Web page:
$$ \Rightarrow $$ $$\overline z \omega $$ = $$-{{z \over \omega }}$$.$$\overline \omega $$.$$\omega $$

$$ \Rightarrow $$ $$\overline z \omega $$ = $$-{{z \over \omega }}$$.$${\left| \omega \right|^2}$$

$$ \Rightarrow $$ $$\overline z \omega $$ = $$-ki$$.$${\left( {{1 \over {\sqrt k }}} \right)^2}$$

$$ \Rightarrow $$ $$\overline z \omega $$ = $$-ki$$.$${1 \over k}$$

$$ \Rightarrow $$ $$\overline z \omega $$ = $$-i$$

**Method 2 :**

Given that,

$$\left| {z\omega } \right| = 1$$

$$ \Rightarrow $$ $$\left| z \right|\left| \omega \right|$$ = 1

$$ \Rightarrow $$ $$\left| z \right|$$ = $${1 \over {\left| \omega \right|}}$$

and $$Arg(z) - Arg(\omega ) = {\pi \over 2}$$

$$ \Rightarrow $$ $$Arg\left( {{z \over \omega }} \right)$$ $$= {\pi \over 2}$$

When argument of a complex number is $${\pi \over 2}$$, it means it is making an angle of $${\pi \over 2}$$ with the real axis in the counterclockwise, so it is along the imaginary axis and positive side of imaginary axis.

So, $${{z \over \omega }}$$ is a purely imaginary number that means there is no real part in this complex number.

So we can assume,

$${{z \over \omega }}$$ = $$ki$$

$$ \Rightarrow $$ $${\left| {{z \over \omega }} \right|}$$ = $$\left| {ki} \right|$$

$$ \Rightarrow $$ $${\left| {{z \over \omega }} \right|}$$ = $$\left| k \right|\left| i \right|$$

$$ \Rightarrow $$ $${\left| {{z \over \omega }} \right|}$$ = $$k$$ [ as $$\left| i \right|$$ = 1 ]

$$ \Rightarrow $$ $$\left| z \right|$$$$ \times $$$${1 \over {\left| \omega \right|}}$$ = $$k$$

$$ \Rightarrow $$ $$\left| z \right|$$$$ \times $$ $$\left| z \right|$$ = $$k$$ [ as $${1 \over {\left| \omega \right|}}$$ = $$\left| z \right|$$ ]

$$ \Rightarrow $$ $${\left| z \right|^2}$$ = $$k$$

$$ \Rightarrow $$ $$\left| z \right|$$ = $$\sqrt k $$

$$\therefore$$ $$\left| \omega \right|$$ = $${1 \over {\sqrt k }}$$

(1) Magnitude of $$\overline z \omega $$

= $$\left| {\overline z } \right|\left| \omega \right|$$

= $$\left| z \right|\left| \omega \right|$$ [ as $$\left| z \right|$$ = $$\left| {\overline z } \right|$$ ]

= $$\sqrt k $$.$${{1 \over {\sqrt k }}}$$

= 1

$$\therefore$$ The distance from the origin of $${\overline z \omega }$$ is 1.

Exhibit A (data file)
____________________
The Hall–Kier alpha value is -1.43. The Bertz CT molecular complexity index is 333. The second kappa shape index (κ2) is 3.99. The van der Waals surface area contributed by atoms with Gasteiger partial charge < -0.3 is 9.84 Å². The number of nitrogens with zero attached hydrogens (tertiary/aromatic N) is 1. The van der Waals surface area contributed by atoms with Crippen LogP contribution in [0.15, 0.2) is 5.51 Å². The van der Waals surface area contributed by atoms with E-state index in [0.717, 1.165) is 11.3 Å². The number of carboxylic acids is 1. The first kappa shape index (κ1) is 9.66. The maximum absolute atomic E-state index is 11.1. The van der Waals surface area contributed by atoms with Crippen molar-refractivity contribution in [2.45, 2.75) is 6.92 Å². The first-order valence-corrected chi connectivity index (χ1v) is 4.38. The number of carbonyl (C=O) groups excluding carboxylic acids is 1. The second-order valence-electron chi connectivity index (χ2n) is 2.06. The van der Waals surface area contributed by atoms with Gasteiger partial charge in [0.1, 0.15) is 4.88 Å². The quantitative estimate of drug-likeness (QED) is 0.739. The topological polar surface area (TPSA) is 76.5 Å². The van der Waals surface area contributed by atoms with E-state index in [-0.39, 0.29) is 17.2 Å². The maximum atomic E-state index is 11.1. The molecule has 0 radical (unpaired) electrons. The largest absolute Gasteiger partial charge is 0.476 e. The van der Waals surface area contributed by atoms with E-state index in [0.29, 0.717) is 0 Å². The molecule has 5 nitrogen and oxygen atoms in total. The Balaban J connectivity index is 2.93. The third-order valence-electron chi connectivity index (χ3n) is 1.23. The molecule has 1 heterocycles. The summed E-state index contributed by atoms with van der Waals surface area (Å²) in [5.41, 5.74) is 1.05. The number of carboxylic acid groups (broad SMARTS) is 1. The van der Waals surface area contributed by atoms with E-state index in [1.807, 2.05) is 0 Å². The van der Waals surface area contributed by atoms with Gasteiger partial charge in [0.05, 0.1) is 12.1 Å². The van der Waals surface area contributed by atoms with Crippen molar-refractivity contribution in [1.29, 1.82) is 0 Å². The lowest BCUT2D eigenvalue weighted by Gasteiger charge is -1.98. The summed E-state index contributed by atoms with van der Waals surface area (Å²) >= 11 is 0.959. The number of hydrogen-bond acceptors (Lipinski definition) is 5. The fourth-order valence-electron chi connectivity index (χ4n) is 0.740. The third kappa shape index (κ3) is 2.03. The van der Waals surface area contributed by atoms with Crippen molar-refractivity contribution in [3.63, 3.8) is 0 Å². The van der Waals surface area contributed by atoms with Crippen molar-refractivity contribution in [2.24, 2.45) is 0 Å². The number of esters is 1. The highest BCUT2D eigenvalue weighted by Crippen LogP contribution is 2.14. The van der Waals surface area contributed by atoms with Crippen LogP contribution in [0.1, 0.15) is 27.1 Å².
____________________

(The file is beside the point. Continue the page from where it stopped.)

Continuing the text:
(2) Argument of $${\overline z \omega }$$ = $$Arg\left( {\overline z \omega } \right)$$

= $$Arg\left( {\overline z } \right) + Arg\left( \omega \right)$$

= $$-Arg\left( z \right) + Arg\left( \omega \right)$$

= $$ - \left( {Arg\left( z \right) - Arg\left( \omega \right)} \right)$$

= $$ - {\pi \over 2}$$

$$\therefore$$ $${\overline z \omega }$$ is at (0, -1) on the negative side of imaginary axis and making an angle of $${\pi \over 2}$$ clockwise.

$$\therefore$$ $${\overline z \omega }$$ = 0 + (-1)$$ \times $$$$i$$ = $$-i$$

$$\left| {z\omega } \right| = 1$$

$$ \Rightarrow $$ $$\left| z \right|\left| \omega \right|$$ = 1

$$ \Rightarrow $$ $$\left| z \right|$$ = $${1 \over {\left| \omega \right|}}$$

and $$Arg(z) - Arg(\omega ) = {\pi \over 2}$$

$$ \Rightarrow $$ $$Arg\left( {{z \over \omega }} \right)$$ $$= {\pi \over 2}$$

When argument of a complex number is $${\pi \over 2}$$, it means it is making an angle of $${\pi \over 2}$$ with the real axis in the counterclockwise, so it is along the imaginary axis and positive side of imaginary axis.

So, $${{z \over \omega }}$$ is a purely imaginary number that means there is no real part in this complex number.

So we can assume,

$${{z \over \omega }}$$ = $$ki$$

$$ \Rightarrow $$ $${\left| {{z \over \omega }} \right|}$$ = $$\left| {ki} \right|$$

$$ \Rightarrow $$ $${\left| {{z \over \omega }} \right|}$$ = $$\left| k \right|\left| i \right|$$

$$ \Rightarrow $$ $${\left| {{z \over \omega }} \right|}$$ = $$k$$ [ as $$\left| i \right|$$ = 1 ]

$$ \Rightarrow $$ $$\left| z \right|$$$$ \times $$$${1 \over {\left| \omega \right|}}$$ = $$k$$

$$ \Rightarrow $$ $$\left| z \right|$$$$ \times $$ $$\left| z \right|$$ = $$k$$ [ as $${1 \over {\left| \omega \right|}}$$ = $$\left| z \right|$$ ]

$$ \Rightarrow $$ $${\left| z \right|^2}$$ = $$k$$

$$ \Rightarrow $$ $$\left| z \right|$$ = $$\sqrt k $$

$$\therefore$$ $$\left| \omega \right|$$ = $${1 \over {\sqrt k }}$$

As $${{z \over \omega }}$$ is imaginary so we can write,

$${{z \over \omega }}$$ = $$ - {{\overline z } \over {\overline \omega }}$$

[ When $$z$$ is imaginary then $$z$$ = $$-\overline z $$ ]

$$ \Rightarrow $$ $$\overline z \omega $$ = $$ - z\overline \omega $$

$$ \Rightarrow $$ $$\overline z \omega $$ = $$-{{z \over \omega }}$$.$$\overline \omega $$.$$\omega $$

$$ \Rightarrow $$ $$\overline z \omega $$ = $$-{{z \over \omega }}$$.$${\left| \omega \right|^2}$$

$$ \Rightarrow $$ $$\overline z \omega $$ = $$-ki$$.$${\left( {{1 \over {\sqrt k }}} \right)^2}$$

$$ \Rightarrow $$ $$\overline z \omega $$ = $$-ki$$.$${1 \over k}$$

$$ \Rightarrow $$ $$\overline z \omega $$ = $$-i$$

Given that,

$$\left| {z\omega } \right| = 1$$

$$ \Rightarrow $$ $$\left| z \right|\left| \omega \right|$$ = 1

$$ \Rightarrow $$ $$\left| z \right|$$ = $${1 \over {\left| \omega \right|}}$$

and $$Arg(z) - Arg(\omega ) = {\pi \over 2}$$

$$ \Rightarrow $$ $$Arg\left( {{z \over \omega }} \right)$$ $$= {\pi \over 2}$$